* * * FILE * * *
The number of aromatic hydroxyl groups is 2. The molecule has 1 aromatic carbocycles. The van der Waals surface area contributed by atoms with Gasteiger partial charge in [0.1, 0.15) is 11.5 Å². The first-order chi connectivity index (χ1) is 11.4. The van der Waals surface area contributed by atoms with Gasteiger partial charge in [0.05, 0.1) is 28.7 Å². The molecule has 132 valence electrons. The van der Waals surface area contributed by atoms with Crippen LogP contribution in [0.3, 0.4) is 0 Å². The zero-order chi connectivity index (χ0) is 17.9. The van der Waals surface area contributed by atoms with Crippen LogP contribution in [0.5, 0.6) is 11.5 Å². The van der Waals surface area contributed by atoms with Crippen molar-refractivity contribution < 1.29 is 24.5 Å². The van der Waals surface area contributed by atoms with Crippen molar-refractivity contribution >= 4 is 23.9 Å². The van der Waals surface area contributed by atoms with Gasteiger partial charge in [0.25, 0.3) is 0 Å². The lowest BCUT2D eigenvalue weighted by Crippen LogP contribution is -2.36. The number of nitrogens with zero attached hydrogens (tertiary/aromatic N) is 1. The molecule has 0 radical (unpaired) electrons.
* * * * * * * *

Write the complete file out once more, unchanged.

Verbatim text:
The number of aromatic hydroxyl groups is 2. The molecule has 1 aromatic carbocycles. The van der Waals surface area contributed by atoms with Gasteiger partial charge in [0.1, 0.15) is 11.5 Å². The first-order chi connectivity index (χ1) is 11.4. The van der Waals surface area contributed by atoms with Gasteiger partial charge in [0.05, 0.1) is 28.7 Å². The molecule has 132 valence electrons. The van der Waals surface area contributed by atoms with Crippen LogP contribution in [0.3, 0.4) is 0 Å². The zero-order chi connectivity index (χ0) is 17.9. The van der Waals surface area contributed by atoms with Crippen LogP contribution in [0.5, 0.6) is 11.5 Å². The van der Waals surface area contributed by atoms with Crippen molar-refractivity contribution < 1.29 is 24.5 Å². The van der Waals surface area contributed by atoms with Crippen molar-refractivity contribution >= 4 is 23.9 Å². The van der Waals surface area contributed by atoms with Gasteiger partial charge in [0.25, 0.3) is 0 Å². The lowest BCUT2D eigenvalue weighted by Crippen LogP contribution is -2.36. The number of nitrogens with zero attached hydrogens (tertiary/aromatic N) is 1. The molecule has 0 radical (unpaired) electrons.